Our current systems focused on marks and grades aren’t working

Belief that it is possible to distinguish the quality of work to a precision of one percentage point (Elander & Hardman, 2002)

Belief that double-marking will ensure fairness and reliability (Laming (1990)

Belief that consistency can be achieved through conformity, and simple numerical rules (e.g. level 1 essay 3,000 words, level 3 essay 5,000; or no more than two pieces of assessment per module)

The combination of scores, which obscures the different types of learning outcome represented by the separate scores

The distortion of marks by the type of assessment (e.g. coursework c.f. examination) and the actual subject discipline/s studied (Yorke et al, 2002; Bridges et al, 2002)

The distortion of resulting degree classifications by the application of idiosyncratic institutional rules (e.g. Armstrong et al, 1998)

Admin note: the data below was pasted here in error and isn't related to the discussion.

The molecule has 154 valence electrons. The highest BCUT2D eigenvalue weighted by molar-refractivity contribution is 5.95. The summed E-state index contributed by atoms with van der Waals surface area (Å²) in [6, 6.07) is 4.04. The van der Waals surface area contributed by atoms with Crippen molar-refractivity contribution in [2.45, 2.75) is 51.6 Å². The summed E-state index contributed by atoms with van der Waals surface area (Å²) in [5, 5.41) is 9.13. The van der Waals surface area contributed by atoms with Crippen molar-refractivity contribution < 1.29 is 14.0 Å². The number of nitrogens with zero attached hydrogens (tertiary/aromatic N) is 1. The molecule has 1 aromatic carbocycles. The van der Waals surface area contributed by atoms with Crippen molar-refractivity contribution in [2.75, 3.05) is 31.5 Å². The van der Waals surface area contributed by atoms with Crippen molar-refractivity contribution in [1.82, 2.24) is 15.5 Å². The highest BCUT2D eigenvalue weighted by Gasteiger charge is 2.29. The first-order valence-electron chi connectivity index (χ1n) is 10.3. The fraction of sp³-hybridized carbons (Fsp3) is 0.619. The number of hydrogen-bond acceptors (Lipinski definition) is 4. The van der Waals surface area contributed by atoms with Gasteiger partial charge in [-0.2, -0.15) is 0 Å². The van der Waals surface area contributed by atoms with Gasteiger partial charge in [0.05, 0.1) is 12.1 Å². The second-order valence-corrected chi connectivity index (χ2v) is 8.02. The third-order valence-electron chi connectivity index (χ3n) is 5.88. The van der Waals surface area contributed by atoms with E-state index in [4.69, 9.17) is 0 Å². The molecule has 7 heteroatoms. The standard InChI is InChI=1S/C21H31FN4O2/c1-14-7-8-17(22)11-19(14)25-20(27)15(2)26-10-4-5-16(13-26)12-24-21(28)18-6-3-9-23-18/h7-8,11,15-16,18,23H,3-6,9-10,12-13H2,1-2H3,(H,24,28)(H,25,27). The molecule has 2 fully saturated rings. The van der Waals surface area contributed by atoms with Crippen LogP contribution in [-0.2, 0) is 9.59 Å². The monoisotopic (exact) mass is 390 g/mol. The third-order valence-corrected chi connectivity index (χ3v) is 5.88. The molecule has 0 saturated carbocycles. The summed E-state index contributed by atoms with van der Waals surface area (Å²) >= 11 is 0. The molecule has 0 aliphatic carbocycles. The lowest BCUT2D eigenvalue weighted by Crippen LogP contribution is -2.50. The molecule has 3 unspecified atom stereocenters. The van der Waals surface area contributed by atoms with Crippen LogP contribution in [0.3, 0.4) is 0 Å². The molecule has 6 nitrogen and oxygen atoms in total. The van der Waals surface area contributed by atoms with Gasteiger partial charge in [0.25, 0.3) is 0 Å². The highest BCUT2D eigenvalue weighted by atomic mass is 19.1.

(Rust, 2007)

Why change is needed 2 A ssessment standards applied to high-level complex learning can only be understood through active engagement with members of a disciplinary community “ we can know more than we can tell ” (Polanyi, reprinted 1998, p.136) ‘ making sense of the world’ is a social and collaborative activity (Vygotsky, 1978) Tacit knowledge is experience-based and can only be revealed through the sharing of experience – socialisation processes involving observation, imitation and practice (Nonaka, 1991) Meaningful understanding of standards requires both tacit and explicit knowledge….. Such criteria are socially constructed requiring the sharing of tacit knowledge over time (O’Donovan et al. 2004; Rust et al, 2005 )

“ we can know more than we can tell ”

(Polanyi, reprinted 1998, p.136)

‘ making sense of the world’ is a social and collaborative activity (Vygotsky, 1978)

Tacit knowledge is experience-based and can only be revealed through the sharing of experience – socialisation processes involving observation, imitation and practice (Nonaka, 1991)

Meaningful understanding of standards requires both tacit and explicit knowledge….. Such criteria are socially constructed requiring the sharing of tacit knowledge over time (O’Donovan et al. 2004; Rust et al, 2005 )